The old adage “work smarter, not harder” rings true. Burnout decreases productivity, and employees are no longer working efficiently. As a result, they are not working to their full potential and are falling short of outputs. No one wins.
Workplace burnout has officially been recognized as a medical diagnosis by the World Health Organization. Described as “a syndrome conceptualized as resulting from chronic workplace stress that has not been successfully managed,” this may not come as a surprise to anyone who has witnessed or experienced burnout first handedly.
Beyond the physical well being of employees, workplace burnout negatively impacts an organization's output.
“The impact of employee burnout reaches other team members, your business and your customers.”
How do you keep employees engaged, without inducing burnout? According to a recent study, 1 in 5 highly engaged employee is at risk for burnout.
What Does Workplace Burnout Look Like?
Workplace burnout can take many shapes overall. World Health Organization states the following three defining characteristic of burnout:
- Feelings of energy depletion or exhaustion
- Increased mental distance from one’s job, or feelings of negativism or cynicism related to one's job;
- Reduced professional efficacy.
Bigger Picture: Human Capital Strategy
Your employees are your most valued resource. A burnout will reduce professional efficiency.
The impact of how people drive profits cannot be underestimated. The American Institute of CPAs estimates that 68 percent of the value in a company is derived from its employees. Margins, productivity, profits and cash flow can be impacted in many ways.
Reducing employee burnout will result in a more productive working environment. Increasing the productivity means improved cash flow and increased profitability.
For example, let’s look at the revenue impact of improving an employee’s productivity by just 15 minutes a day...
In a typical 40-hour work week, 15 minutes of non-productive, non-billable time equals .25 hours a day, 1.25 hours a week or 65 total hours a year. For a $3 million business, an increase of productivity of that magnitude translates to more than $93,000 annually.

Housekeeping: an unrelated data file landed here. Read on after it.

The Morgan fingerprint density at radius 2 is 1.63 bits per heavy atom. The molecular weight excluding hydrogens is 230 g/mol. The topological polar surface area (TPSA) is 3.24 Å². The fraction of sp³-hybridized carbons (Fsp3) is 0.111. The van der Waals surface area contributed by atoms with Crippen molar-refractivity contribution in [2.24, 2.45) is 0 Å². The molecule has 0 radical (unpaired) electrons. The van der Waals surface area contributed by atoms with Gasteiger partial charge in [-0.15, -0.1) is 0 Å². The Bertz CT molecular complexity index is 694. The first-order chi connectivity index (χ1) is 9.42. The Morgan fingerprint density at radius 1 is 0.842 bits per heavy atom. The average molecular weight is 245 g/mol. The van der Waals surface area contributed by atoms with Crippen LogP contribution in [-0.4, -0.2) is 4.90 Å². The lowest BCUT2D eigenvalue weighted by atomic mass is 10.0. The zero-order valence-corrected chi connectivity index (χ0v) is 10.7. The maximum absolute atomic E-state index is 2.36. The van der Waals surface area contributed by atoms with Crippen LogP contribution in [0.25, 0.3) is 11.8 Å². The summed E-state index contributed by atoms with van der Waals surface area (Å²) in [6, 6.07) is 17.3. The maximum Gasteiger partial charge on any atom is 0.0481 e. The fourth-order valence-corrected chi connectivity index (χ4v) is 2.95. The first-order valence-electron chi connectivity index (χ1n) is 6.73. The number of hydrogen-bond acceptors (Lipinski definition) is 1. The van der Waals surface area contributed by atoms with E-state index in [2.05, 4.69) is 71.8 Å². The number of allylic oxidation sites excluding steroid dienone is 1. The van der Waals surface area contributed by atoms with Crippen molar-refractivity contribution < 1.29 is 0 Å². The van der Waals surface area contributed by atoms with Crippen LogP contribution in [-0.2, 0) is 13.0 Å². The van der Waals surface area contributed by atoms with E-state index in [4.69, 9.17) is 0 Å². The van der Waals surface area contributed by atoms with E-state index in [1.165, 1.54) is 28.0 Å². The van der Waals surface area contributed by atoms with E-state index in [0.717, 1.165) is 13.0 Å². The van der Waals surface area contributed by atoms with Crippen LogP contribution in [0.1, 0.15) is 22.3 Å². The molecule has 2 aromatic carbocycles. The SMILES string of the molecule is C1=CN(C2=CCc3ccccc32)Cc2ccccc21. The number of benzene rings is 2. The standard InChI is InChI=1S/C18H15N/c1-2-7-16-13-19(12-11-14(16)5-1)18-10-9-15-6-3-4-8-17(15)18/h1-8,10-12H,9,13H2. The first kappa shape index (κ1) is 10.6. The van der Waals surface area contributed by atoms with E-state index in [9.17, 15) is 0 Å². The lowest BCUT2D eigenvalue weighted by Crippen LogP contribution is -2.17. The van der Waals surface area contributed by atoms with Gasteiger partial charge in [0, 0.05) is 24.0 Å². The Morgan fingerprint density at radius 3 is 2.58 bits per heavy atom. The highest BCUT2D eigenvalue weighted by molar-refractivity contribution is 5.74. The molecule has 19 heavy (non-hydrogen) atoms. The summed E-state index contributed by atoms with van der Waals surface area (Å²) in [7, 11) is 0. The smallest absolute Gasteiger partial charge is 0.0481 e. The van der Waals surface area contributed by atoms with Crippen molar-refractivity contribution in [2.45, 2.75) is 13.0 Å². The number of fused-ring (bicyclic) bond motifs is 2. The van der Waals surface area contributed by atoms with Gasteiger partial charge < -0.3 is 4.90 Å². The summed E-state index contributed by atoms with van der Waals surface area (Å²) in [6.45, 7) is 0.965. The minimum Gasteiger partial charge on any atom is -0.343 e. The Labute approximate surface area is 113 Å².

5 Tips To Avoid (or at least Minimize) Employee Burnout
Here are a few simple steps to take to set your employees up for success and beat the burnout...
1. Support Vacations
The majority of U.S employees don't use all of their vacation days -- and they're feeling the price of it. According to the US Travel Association 52% of Americans reported they didn't use all of their vacations.
Run a report every year of your employee vacation hours to make sure there aren’t any excessive hours. Time off work can provide a big boost to an employee's productivity, creativity and overall job satisfaction.
2. Allow Remote Work
Environment plays a large factor in the productivity and motivation of employees. Creating a flexible work environment helps eliminate the possibility of getting stuck in a rut. Having the opportunity to work remote occasionally allows employees to think at their own pace. A day of productivity and solidarity that allows everyone to take a break from the office bustle.
Use this guide to help manage remote employees. We put together best practices from our IT team in creating and managing a productive (and secure ) remote work environment.
3. Track Time
As a CEO, it's important to draw the line in the sand between work and home for your company. If employees work home don’t allow employees to work off hours. Of course, there will be time when it’s necessary to work later but it’s important to keep a consistent work schedule.
One way to do this is to make sure they are tracking their time (and focusing on where they are spending their hours). Far too often, workers fail to realize the value of their time. Making sure employees are balancing professional time with your personal time is mandatory to sustain long-term happiness. If staff members are staying late in the office every night, they aren’t working efficiently throughout the day.
Look for time tracking and schedule software that's easy to use and integrates well with accounting and other operational software. At GrowthForce, we specialize in QuickBooks accounting systems and TSheets is a great add-on option.
4. Encourage Staff To Take Breaks Every 90 Minutes
Encourage staff members to take short breaks throughout the day,
According to the 2019 Workplace Productivity Report, 87% of office professionals spend an average of seven hours a day staring at a digital screen.
Taking regular 90-minute breaks will lead to a more productive work day and higher level of focus and productivity. Whether it be a coffee break or team walks, encourage employees to step back from their computer screens and recharge.
5. Setting Expectations
Studies have found perfectionism and burnout could sometimes go hand in hand. Setting clear (and realistic) expectations with employees will guide them on where they should be spending their time and they are on the right track.
Communicating expectations properly is the key component. Have managers sit down with their employee to clearly define expectations and goals.
Most importantly, make sure it's in writing. According to a landmark Harvard study, setting goals and writing down your objectives enhances your motivation and increases your likelihood of success.
Companies that had written objectives showed a 700% increase in growth versus those that didn’t.
A strategic CEO recognizes people drive performance and, as a result, achieve significantly better business outcomes. If you have a great culture, you will have high-performing teams. A human capital management strategy and a financial management strategy go hand in hand.